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Parse Order and Low Variables

23 May 2012 4 comments

It’s been a while since my last blog post about parse order in ExpressionEngine, so I think it’s time for new one. I’d like to explain how you can use Low Variables to use the parse order to your advantage. Get your parse order cheat sheet ready and let’s go!

What is “parsing”?

In ExpressionEngine, parsing a template simply means replacing all markers in the template with the actual content. In this case, the markers consist of variables and tags. One by one, new content is put into the template for each marker, thus creating a new template after each replacement. The order in which the markers are replaced is called the parse order. I’ve explained this in my Parse Order Pro talk.

Early vs. Late

Low Variables lets you create global variables. By default, these are parsed (replaced) at the very end of the parse order (stage 9, if you’re checking my cheat sheet). However, you can choose to enable Early Parsing for each variable, effectively making it a Snippet. These are parsed at the very beginning of the parse order (stage 1).

For early parsed vars, Low Variables offers even more granular control. Each one is parsed in the order in which it appears in its group, allowing you to nest them. Just be careful you don’t end up in parse order limbo.

Variables vs. Tags

So, Low Variables are either parsed at stage 1 or 9, depending on whether early parsing is enabled. But wait, there’s more. You can also choose to use tags to parse the variables, and tags are always parsed at stage 5, no matter what the early parsing preference is.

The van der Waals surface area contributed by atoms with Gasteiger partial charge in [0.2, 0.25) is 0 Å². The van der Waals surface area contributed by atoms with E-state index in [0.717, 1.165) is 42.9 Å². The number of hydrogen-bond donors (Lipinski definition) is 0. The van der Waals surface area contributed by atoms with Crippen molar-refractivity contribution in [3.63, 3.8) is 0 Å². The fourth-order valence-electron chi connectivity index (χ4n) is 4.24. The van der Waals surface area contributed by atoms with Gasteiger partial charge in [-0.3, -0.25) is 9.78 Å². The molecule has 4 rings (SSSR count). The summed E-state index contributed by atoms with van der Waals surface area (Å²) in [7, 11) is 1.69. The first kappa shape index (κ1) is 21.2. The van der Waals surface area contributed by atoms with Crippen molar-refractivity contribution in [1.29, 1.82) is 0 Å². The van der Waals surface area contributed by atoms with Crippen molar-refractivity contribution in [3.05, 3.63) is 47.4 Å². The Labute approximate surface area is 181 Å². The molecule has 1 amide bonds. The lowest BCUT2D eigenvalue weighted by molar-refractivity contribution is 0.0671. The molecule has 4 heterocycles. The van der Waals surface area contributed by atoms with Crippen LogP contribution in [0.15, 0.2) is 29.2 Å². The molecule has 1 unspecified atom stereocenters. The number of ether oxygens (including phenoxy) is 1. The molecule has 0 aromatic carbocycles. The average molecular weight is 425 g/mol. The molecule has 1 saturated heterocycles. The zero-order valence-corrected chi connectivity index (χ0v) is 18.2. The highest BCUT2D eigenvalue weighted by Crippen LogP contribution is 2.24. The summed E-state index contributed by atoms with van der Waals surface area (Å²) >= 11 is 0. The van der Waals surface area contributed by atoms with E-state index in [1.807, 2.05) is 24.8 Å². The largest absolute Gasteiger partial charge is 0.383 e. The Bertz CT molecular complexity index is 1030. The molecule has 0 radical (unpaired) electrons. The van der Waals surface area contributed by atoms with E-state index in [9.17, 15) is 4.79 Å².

Using tags will allow you to avoid nesting conflicts, as Jamie Pittock explains here. Some variable types require you to use the tag syntax, so extra processing can be done before replacing the marker with its content, like Matrix. Remember, tags can have parameters, global variables cannot.

Nesting

[cue Inception music] So, there are three stages at which a Low Variable can be parsed:

  1. As early parsed global variables using the variable syntax (stage 1);
  2. As tags, single or pair, using the tag syntax (stage 5);
  3. As late parsed global variables (the default) using the variable syntax (stage 9).

Looking at these stages, you can always nest variables upwards: 2 in 1, 3 in 1, and 3 in 2. As noted before, you can also nest 1 in 1, but only if they are in the same group and in the right order. Theoretically, you can nest 2 in 2, but that might cause your brain to melt. Nesting 3 in 3 won’t necessarily break things, but it can lead to unexpected results. Nesting 1 in 2, 1 in 3, or 2 in 3 will never work.

Parse Order never gets old

There you go. Low Variables will give you unprecedented control over what is parsed when, so you can create efficient and elegant templates that scale.

Comments

  1. Gareth 25 May 2012 at 14:32

    Hi Low
    I am trying to fully understand how the parse order works - not an easy thing but I am getting there (I think).

    I have your PDF http://loweblog.com/downloads/ee-parse-order.pdf as a great refernce.